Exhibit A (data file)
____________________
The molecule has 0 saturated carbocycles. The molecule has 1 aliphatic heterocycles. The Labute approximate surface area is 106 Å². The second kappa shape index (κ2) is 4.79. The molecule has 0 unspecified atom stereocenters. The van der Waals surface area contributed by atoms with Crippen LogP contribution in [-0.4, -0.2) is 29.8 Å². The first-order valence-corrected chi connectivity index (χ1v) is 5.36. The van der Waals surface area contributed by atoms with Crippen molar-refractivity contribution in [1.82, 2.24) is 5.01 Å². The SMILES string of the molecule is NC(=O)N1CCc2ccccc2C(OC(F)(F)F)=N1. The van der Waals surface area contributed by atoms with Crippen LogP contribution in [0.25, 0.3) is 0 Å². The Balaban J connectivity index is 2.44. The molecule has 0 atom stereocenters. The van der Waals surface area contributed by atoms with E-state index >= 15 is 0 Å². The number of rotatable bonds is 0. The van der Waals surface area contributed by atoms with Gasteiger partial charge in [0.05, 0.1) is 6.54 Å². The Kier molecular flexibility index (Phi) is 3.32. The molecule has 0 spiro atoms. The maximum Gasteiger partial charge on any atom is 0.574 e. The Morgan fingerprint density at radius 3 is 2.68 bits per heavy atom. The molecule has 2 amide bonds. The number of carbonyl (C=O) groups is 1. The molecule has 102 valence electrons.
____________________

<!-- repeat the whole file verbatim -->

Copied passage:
The molecule has 0 saturated carbocycles. The molecule has 1 aliphatic heterocycles. The Labute approximate surface area is 106 Å². The second kappa shape index (κ2) is 4.79. The molecule has 0 unspecified atom stereocenters. The van der Waals surface area contributed by atoms with Crippen LogP contribution in [-0.4, -0.2) is 29.8 Å². The first-order valence-corrected chi connectivity index (χ1v) is 5.36. The van der Waals surface area contributed by atoms with Crippen molar-refractivity contribution in [1.82, 2.24) is 5.01 Å². The SMILES string of the molecule is NC(=O)N1CCc2ccccc2C(OC(F)(F)F)=N1. The van der Waals surface area contributed by atoms with Crippen LogP contribution in [0.25, 0.3) is 0 Å². The Balaban J connectivity index is 2.44. The molecule has 0 atom stereocenters. The van der Waals surface area contributed by atoms with E-state index >= 15 is 0 Å². The number of rotatable bonds is 0. The van der Waals surface area contributed by atoms with Gasteiger partial charge in [0.05, 0.1) is 6.54 Å². The Kier molecular flexibility index (Phi) is 3.32. The molecule has 0 spiro atoms. The maximum Gasteiger partial charge on any atom is 0.574 e. The Morgan fingerprint density at radius 3 is 2.68 bits per heavy atom. The molecule has 2 amide bonds. The number of carbonyl (C=O) groups is 1. The molecule has 102 valence electrons.